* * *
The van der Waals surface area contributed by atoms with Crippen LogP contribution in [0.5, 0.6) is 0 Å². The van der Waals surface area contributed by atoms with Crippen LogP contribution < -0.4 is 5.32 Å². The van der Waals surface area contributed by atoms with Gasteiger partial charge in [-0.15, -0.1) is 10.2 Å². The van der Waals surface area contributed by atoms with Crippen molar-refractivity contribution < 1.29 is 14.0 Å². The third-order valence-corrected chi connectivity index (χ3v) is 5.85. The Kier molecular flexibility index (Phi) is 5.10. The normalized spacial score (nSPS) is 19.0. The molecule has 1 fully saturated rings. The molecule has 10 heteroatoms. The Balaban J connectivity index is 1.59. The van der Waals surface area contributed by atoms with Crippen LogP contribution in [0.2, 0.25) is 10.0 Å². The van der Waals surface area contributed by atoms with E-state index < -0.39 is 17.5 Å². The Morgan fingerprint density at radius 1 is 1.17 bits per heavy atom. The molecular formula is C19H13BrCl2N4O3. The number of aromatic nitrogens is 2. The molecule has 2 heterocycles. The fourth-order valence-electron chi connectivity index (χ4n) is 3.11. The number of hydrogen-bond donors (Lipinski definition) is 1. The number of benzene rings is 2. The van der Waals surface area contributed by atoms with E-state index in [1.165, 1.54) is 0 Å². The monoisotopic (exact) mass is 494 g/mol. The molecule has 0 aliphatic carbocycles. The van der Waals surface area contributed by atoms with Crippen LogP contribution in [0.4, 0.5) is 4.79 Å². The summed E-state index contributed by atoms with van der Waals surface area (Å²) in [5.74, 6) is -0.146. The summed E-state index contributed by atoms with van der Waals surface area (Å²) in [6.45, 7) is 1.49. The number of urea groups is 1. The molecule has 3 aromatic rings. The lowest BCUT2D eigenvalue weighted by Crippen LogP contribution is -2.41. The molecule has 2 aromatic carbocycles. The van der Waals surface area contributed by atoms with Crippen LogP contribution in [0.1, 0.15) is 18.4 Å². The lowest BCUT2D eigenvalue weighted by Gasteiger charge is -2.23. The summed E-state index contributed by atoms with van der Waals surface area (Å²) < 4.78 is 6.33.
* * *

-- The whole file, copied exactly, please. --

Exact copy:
The van der Waals surface area contributed by atoms with Crippen LogP contribution in [0.5, 0.6) is 0 Å². The van der Waals surface area contributed by atoms with Crippen LogP contribution < -0.4 is 5.32 Å². The van der Waals surface area contributed by atoms with Gasteiger partial charge in [-0.15, -0.1) is 10.2 Å². The van der Waals surface area contributed by atoms with Crippen molar-refractivity contribution < 1.29 is 14.0 Å². The third-order valence-corrected chi connectivity index (χ3v) is 5.85. The Kier molecular flexibility index (Phi) is 5.10. The normalized spacial score (nSPS) is 19.0. The molecule has 1 fully saturated rings. The molecule has 10 heteroatoms. The Balaban J connectivity index is 1.59. The van der Waals surface area contributed by atoms with Crippen LogP contribution in [0.2, 0.25) is 10.0 Å². The van der Waals surface area contributed by atoms with E-state index < -0.39 is 17.5 Å². The Morgan fingerprint density at radius 1 is 1.17 bits per heavy atom. The molecular formula is C19H13BrCl2N4O3. The number of aromatic nitrogens is 2. The molecule has 2 heterocycles. The fourth-order valence-electron chi connectivity index (χ4n) is 3.11. The number of hydrogen-bond donors (Lipinski definition) is 1. The number of benzene rings is 2. The van der Waals surface area contributed by atoms with E-state index in [1.165, 1.54) is 0 Å². The monoisotopic (exact) mass is 494 g/mol. The molecule has 0 aliphatic carbocycles. The van der Waals surface area contributed by atoms with Crippen LogP contribution in [0.4, 0.5) is 4.79 Å². The summed E-state index contributed by atoms with van der Waals surface area (Å²) in [5.74, 6) is -0.146. The summed E-state index contributed by atoms with van der Waals surface area (Å²) in [6.45, 7) is 1.49. The number of urea groups is 1. The molecule has 3 aromatic rings. The lowest BCUT2D eigenvalue weighted by Crippen LogP contribution is -2.41. The molecule has 2 aromatic carbocycles. The van der Waals surface area contributed by atoms with Crippen LogP contribution in [0.1, 0.15) is 18.4 Å². The lowest BCUT2D eigenvalue weighted by Gasteiger charge is -2.23. The summed E-state index contributed by atoms with van der Waals surface area (Å²) < 4.78 is 6.33.